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The Supreme Court Defines Actual Knowledge

In a closely watched decision construing ERISA’s three-year statute of limitations, see ERISA § 413(2), 29 U.S.C. § 1113(2), the Supreme Court held unanimously (J. Alito) that “actual knowledge” means “. . . when a plaintiff actually is aware of the relevant facts, not when he should be.”

ERISA contains a two-part statute of limitations provision for breach of fiduciary duty claims.  There is a six-year statute of repose, ERISA § 413(1), 29 U.S.C. § 1113(1); also, a matter is time-barred: “three years after the earliest date on which the plaintiff had actual knowledge of the breach or violation.”  ERISA § 413(2) (emphasis added).  The meaning of “actual knowledge” was the point of this case.

Like most plan sponsors, Intel distributed e-mails describing the Intel 401(k) Plan’s investment options.  These e-mails directed plaintiff to “fund fact sheets” describing the characteristics (risk, fees, etc.) of plan investment options.  The Summary Plan Description explained that plan funds included alternative options and directed plaintiff to the fund fact sheets that explained these assets included hedge funds, private equity, and commodities investments.  Annual disclosures identified all fund investments, respective asset performance, and relevant fees.

Plaintiff sued over three years, but less than six years after receiving plan disclosure information.  Plaintiff alleged that the plan’s alternative investments – hedge funds, private equity, and commodities investments – were imprudent because they performed below market and carried higher fees.  In motion practice, Defendants urged that plaintiff’s claims were time-barred because he filed over three years after receiving disclosures about asset performance and fees.  Defendant’s motion was converted to one for summary judgment, and limited discovery occurred.  While discovery showed that plaintiff visited the in-house benefits intranet site, he testified that he was unaware that plan monies were invested in hedge funds or private equity.

The district court granted Intel’s motion for summary judgment holding it was improper for plaintiff’s claims to survive merely because he did not look into the disclosures available to him.  The Ninth Circuit reversed and held that “actual knowledge” means knowledge that is actual, not merely a possible inference from ambiguous circumstances.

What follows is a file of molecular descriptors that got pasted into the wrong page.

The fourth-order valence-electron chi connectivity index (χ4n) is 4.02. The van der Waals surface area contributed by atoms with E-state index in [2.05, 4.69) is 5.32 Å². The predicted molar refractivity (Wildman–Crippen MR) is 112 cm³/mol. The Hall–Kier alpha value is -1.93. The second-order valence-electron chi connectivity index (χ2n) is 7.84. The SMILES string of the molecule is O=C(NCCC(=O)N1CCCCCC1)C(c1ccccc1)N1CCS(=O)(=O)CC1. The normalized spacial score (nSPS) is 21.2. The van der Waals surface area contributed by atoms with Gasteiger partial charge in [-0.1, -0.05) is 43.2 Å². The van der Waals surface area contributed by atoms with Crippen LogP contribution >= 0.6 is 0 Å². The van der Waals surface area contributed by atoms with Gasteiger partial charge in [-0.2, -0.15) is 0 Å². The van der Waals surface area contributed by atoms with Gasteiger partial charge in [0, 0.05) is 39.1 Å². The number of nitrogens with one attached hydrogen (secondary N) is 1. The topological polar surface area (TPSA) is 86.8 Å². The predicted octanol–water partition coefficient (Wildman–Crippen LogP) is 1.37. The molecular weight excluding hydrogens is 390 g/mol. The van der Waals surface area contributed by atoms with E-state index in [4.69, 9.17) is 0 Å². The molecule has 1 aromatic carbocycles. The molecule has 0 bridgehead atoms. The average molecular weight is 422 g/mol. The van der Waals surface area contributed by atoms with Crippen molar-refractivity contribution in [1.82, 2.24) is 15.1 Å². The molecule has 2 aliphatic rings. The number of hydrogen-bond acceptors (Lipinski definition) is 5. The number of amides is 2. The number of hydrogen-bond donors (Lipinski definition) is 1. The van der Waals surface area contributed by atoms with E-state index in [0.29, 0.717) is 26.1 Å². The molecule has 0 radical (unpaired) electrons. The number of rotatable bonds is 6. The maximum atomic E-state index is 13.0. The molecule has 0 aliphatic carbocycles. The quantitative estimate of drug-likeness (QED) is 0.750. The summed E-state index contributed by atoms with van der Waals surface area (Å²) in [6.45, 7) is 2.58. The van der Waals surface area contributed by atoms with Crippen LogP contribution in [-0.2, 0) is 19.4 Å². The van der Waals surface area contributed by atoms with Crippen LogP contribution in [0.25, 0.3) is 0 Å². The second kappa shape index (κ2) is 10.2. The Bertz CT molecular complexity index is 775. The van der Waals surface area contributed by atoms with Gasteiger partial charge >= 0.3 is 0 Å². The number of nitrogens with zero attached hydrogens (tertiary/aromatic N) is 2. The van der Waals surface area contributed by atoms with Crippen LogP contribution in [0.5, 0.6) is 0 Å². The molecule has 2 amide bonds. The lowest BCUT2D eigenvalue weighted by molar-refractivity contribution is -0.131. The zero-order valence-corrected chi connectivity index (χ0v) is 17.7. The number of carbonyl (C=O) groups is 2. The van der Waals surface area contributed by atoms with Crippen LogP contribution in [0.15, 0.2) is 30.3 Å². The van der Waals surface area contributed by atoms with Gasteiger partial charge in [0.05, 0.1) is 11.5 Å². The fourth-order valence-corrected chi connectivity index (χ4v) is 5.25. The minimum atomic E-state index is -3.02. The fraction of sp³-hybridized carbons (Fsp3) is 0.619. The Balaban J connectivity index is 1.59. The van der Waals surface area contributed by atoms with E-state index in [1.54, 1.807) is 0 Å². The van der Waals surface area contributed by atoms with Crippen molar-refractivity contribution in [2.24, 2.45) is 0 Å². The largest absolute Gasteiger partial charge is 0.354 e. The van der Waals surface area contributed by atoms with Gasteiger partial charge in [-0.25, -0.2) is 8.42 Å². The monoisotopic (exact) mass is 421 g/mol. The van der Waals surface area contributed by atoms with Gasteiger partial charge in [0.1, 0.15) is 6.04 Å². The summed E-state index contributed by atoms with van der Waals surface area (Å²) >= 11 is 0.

Agreeing with the Ninth Circuit, the Supreme Court held that “actual knowledge” means knowledge that is actual.  To have “actual knowledge” of a piece of information, plaintiff must in fact be aware of it.  The Court distinguished between “actual knowledge” versus hypothetical knowledge a reasonably diligent plaintiff would know from reading the plan sponsor’s disclosures.  The Court held that “actual knowledge” requires more than disclosing all relevant information to plaintiff; plaintiff must in fact have become aware of that information.

The Court did caution that the opinion did not foreclose defendants from contending that evidence of willful blindness supports a finding of “actual knowledge.”  The Court suggested that evidence of disclosure remains relevant to showing “actual knowledge,” as would a showing that Plaintiff viewed electronic records and took action in response to such information.

Conclusion

The plaintiff bar will hail this decision as a victory, but the result is more subtle with a major impact in class certification.  First, defendants will conduct discovery as to “actual knowledge.”  What did each class member actually know from the routine distributions sent by plan sponsors?  Second, the Court’s invocation of the willful blindness standard is significant.  In other cases, the Court has held that willful blindness includes scenarios where a plaintiff purposely closes his eyes to avoid what is taking place around him.  See Global-Tech Appliances, Inc. v. SEB S.A.563 U. S. 754, 769 (2011).  Discovery as to whether class members purposely close their eyes to information contained in plan disclosures will demonstrate individualized conduct inconsistent among all class members.  Discovery as to these aspects of the three-year statute of limitations defense should trigger disparities among class members, a significant weapon in opposing class certification.

Jackson Lewis P.C. © 2020

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About this Author

Associate

Henry S. Shapiro is an Associate in the Long Island, New York, office of Jackson Lewis P.C. His practice focuses on representing employers in workplace law matters, including preventive advice and counsel.

While attending law school, Mr. Shapiro was the Senior Articles Editor for the Hofstra Law Review and he became a certified mediator in New York State. Mr. Shapiro completed a Concentration in Labor & Employment Law while in law school.

Prior to joining Jackson Lewis, Mr. Shapiro was an Associate at a Long Island...

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